That moment you almost didn’t

So I’m on the trail. I have been on the trail, this not-trail of a trail, for over three hours now. My best bud and I picked a ridge to run, in the dead of the day and the deader heat of summer, and have committed to getting to the end of it.

Here’s the caveat: we’re out of water. We’re out of water, but we don’t seem to be running out of ridge, and didn’t have the foresight to research its distance before setting upon our bush-wacking. Our bodies are aching, our heads pounding, and all of our instinct is telling us to ditch the non-trail and abandon the ridge, descend to society and find some damn water. Everything around us is telling us to stop.

In this moment, I can think of so many times I’ve felt like this. Perhaps in less extreme-we-could-actually-get-hurt-here ways, but the sentiment felt all the same: that what I was doing was crazy, that I should find a great deal more comfort if I descended, ended, took a break. Examples: Three quarters into almost any 4+ hour venture, a painful final burst in the second-to-last interval, when your legs are burning but the plyos are calling, almost any time I hang from a pull-up bar.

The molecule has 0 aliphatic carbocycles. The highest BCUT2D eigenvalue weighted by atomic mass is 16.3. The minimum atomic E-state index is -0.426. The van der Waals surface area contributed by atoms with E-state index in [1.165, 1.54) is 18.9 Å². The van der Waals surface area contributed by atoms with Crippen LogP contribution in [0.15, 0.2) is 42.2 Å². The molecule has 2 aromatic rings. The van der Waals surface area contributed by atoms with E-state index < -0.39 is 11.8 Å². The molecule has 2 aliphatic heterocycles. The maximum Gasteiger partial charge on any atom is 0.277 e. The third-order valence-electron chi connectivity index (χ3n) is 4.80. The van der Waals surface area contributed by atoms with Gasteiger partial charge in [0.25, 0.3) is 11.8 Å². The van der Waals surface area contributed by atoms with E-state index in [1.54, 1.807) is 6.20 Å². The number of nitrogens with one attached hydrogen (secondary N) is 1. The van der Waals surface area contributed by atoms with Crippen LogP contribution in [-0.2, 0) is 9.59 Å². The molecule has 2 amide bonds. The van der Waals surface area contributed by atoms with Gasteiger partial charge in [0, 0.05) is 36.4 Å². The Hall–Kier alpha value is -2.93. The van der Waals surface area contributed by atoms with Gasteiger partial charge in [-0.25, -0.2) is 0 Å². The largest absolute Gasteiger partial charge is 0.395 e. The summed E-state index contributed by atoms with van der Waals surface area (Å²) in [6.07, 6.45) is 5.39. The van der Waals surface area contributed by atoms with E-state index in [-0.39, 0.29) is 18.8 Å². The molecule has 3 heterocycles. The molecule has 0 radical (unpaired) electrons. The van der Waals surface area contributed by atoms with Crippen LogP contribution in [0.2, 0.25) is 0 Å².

And in all those instances, in an oxymoronic move to survive in our sport, we keep on going. But I’d be lying if I didn’t say that there was a moment that I almost didn’t.

In fact, at a very young age, when presented with the chance to cross-country ski, I almost didn’t.

IMG_2405
Photo evidence. Thank god my younger self meticulously kept a record of every event in my life. 

So what is that? The cross-section between motivation and instinct that fuels us to do this, the hardest sport in the world, despite so many signs (both within and outside of us) telling us that running up hills/shooting down them/rollerskiing with no brakes/continuing to pursue pull-ups as fast as we can is totally bonkers.

Perhaps it traces back to the first moment we almost didn’t, and decided to anyway, and what happened afterwards. Perhaps it’s proving ourselves wrong, that devilish little voice that suggests you can’t, that keeps us pushing past it over and over and over again. Perhaps as we continue to ignore that voice, it grows more and more quiet in the wake of all that was once called crazy, now termed accomplishment.

Perhaps that’s why we do this, because in one sense or another, we accomplish something every day.

All I know, is that after experiencing my most recent moment that I almost didn’t, every time I drive home and see that ominous ridge hanging over my landscape, I’m glad that I did.

-AP (Jul. 26, 2016 4:56)

 

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